Failing to disclose social interactions with an arbitrator may not only result in an arbitration award being vacated, but may also expose attorneys to direct claims for fraud. In the decision of Karlseng v. Cooke, 346 S.W.3d 85 (Tex. App.—Dallas 2011, no pet.), the Fifth Court of Appeals of Texas vacated a $22 million arbitration award in a partnership dispute, finding that there was "substantial evidence of a personal, social and professional relationship" between arbitrator and former magistrate judge Robert Faulkner and the prevailing party's attorney, Brett Johnson of Fish & Richardson, P.C. The discovery of the relationship and the concealment thereof led to a separate lawsuit recently filed against Johnson, attorney Geoffrey Harper, Johnson and Harper's client and Fish & Richardson. The petition, filed by the opposing parties in the underlying partnership dispute, alleges that the defendants fraudulently and actively concealed Johnson's prior contacts and relationship with the arbitrator (See original Petition in Cause No. DC, 1202006; Ashley Brigham Patten, et. al. vs. M. Brett Johnson, et. al., pending in the 192nd District Court of Dallas County, Texas). The plaintiffs seek compensatory and punitive damages caused by the alleged fraud, including attorney's fees for two appeals and three years of litigation of the partnership dispute, which is still pending.
The lawsuit arises from the parties' agreement to arbitrate the partnership dispute under the rules and procedures of JAMS, upon the mutual approval of Faulkner as the single neutral arbitrator. Under JAMS rules, Faulkner was required to disclose personal relationships with any party or attorney, and to disclose "any matters that might cause a person aware of the facts to reasonably entertain a doubt that the arbitrator would be impartial." Four days after Faulkner issued his initial disclosures, Johnson appeared in the case as lead counsel. Faulkner did not amend his disclosures to reveal his prior contacts with Johnson, such as dinners, exchange of mails regarding personal matters and telephone calls averaging six times a year.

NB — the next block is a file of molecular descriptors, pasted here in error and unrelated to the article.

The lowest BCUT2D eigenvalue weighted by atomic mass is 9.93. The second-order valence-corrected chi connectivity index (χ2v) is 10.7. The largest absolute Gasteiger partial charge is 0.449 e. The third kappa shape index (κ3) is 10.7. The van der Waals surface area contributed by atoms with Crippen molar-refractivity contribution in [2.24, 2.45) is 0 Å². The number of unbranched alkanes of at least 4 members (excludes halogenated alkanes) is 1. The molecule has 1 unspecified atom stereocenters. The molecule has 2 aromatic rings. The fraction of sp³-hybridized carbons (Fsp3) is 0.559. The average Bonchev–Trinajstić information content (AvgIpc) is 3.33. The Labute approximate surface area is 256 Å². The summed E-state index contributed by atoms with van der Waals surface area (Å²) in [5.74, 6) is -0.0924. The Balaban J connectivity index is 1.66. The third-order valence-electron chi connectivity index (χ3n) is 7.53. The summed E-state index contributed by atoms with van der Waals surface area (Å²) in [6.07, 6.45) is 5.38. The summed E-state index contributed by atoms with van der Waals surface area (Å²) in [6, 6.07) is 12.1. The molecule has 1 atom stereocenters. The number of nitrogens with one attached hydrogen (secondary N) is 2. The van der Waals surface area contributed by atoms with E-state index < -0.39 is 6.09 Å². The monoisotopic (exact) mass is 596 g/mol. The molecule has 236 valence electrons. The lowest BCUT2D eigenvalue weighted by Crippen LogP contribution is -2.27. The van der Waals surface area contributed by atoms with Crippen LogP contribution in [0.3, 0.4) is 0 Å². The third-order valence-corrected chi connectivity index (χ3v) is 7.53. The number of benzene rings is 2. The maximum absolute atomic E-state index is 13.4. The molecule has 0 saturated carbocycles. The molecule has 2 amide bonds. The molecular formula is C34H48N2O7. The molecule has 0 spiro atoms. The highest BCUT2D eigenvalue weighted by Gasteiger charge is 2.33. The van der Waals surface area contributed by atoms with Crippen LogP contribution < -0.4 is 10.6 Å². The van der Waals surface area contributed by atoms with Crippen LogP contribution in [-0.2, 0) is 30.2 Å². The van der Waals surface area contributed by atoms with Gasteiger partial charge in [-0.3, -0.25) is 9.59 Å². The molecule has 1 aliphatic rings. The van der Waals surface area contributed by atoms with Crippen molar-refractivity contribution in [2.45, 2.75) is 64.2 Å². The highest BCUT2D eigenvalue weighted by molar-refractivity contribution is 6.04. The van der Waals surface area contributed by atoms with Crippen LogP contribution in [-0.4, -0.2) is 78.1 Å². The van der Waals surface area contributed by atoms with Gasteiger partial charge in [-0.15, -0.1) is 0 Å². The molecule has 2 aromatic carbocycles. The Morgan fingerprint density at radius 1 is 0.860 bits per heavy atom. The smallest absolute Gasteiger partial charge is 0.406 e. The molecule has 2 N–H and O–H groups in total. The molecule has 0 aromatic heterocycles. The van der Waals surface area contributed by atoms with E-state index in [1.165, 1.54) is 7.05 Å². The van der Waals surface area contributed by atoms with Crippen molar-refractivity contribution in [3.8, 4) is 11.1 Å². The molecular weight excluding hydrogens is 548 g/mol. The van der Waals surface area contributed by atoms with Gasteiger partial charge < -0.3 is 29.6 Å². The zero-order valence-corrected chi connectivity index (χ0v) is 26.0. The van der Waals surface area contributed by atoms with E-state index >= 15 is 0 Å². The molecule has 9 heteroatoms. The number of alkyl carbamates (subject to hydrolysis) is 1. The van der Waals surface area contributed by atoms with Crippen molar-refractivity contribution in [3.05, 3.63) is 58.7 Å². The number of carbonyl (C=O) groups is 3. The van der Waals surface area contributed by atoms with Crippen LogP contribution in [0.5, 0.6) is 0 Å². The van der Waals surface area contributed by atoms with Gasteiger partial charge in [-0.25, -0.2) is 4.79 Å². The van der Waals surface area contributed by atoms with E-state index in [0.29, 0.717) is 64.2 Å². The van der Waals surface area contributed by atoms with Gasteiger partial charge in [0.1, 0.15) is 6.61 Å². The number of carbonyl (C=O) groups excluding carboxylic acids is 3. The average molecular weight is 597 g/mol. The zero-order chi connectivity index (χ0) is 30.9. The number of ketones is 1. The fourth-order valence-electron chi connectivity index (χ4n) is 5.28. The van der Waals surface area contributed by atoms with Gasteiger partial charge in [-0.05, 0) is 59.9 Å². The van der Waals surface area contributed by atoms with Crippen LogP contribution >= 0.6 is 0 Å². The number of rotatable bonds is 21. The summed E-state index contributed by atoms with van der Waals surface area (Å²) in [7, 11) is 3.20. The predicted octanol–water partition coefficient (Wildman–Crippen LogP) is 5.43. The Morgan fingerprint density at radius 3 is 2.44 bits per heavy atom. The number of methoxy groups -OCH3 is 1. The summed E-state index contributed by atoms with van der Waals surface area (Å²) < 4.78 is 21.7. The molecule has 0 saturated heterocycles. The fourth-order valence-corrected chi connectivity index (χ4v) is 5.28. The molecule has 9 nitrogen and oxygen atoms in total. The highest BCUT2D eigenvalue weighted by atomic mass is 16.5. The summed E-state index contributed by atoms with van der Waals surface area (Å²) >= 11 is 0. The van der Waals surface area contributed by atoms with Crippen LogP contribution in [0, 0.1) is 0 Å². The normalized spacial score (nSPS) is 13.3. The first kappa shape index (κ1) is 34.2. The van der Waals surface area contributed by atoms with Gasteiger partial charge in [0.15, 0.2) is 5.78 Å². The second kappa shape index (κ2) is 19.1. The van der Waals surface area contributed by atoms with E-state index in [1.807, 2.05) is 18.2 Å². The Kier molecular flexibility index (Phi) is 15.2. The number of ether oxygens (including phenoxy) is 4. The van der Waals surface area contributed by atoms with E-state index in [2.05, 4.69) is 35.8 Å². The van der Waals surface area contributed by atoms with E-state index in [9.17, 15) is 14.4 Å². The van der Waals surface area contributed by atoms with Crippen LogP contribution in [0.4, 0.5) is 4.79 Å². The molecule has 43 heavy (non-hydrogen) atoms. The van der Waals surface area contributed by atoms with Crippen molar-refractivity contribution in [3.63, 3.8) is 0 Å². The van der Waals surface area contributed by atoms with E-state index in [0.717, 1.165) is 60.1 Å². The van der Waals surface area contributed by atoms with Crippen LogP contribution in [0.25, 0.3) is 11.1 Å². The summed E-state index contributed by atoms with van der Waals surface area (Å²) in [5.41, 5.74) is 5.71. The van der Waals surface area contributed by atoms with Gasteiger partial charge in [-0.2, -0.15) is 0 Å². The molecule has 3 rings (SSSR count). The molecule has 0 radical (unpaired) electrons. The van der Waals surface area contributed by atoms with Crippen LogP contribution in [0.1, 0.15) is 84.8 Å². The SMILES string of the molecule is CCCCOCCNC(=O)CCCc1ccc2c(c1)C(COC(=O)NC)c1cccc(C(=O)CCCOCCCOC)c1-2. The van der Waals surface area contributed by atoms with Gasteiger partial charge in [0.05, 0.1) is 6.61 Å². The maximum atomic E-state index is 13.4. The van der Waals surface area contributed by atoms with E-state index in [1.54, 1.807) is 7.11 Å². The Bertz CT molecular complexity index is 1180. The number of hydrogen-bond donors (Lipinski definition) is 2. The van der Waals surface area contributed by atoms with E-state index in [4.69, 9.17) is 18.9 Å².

The plaintiffs allege that during the arbitration, Johnson and Faulkner introduced themselves as though they were strangers and failed to disclose their relationship at any time throughout the proceedings. Shortly before the arbitration hearing, Johnson changed his fee agreement with his client to provide for a 45% contingency fee. Faulkner then awarded Johnson's client over $14 million in damages and over $6 million in attorney's fees. These facts support the plaintiffs' contentions that the failure to disclose was intentional, and that Johnson used his relationship with the arbitrator to his and his client's advantage.
The Fifth Court of Appeals of Texas found that that the Faulkner-Johnson relationship, evidenced by social interactions and sporadic communications, "might create a reasonable impression of partiality in the mind of an objective observer." This finding resulted in the vacated arbitration award, remand of the partnership dispute to the trial court, and the recent claims asserted in the separate lawsuit. Although the propriety and likelihood of success of the claims remain to be determined, the lawsuit serves as a reminder that attorneys have a critical interest to protect an arbitration award and to inoculate potential future allegations of misconduct. Attorneys should ensure that all contacts with an arbitrator, in addition to any matter that may bear on the impression of partiality of an arbitrator, are fully disclosed.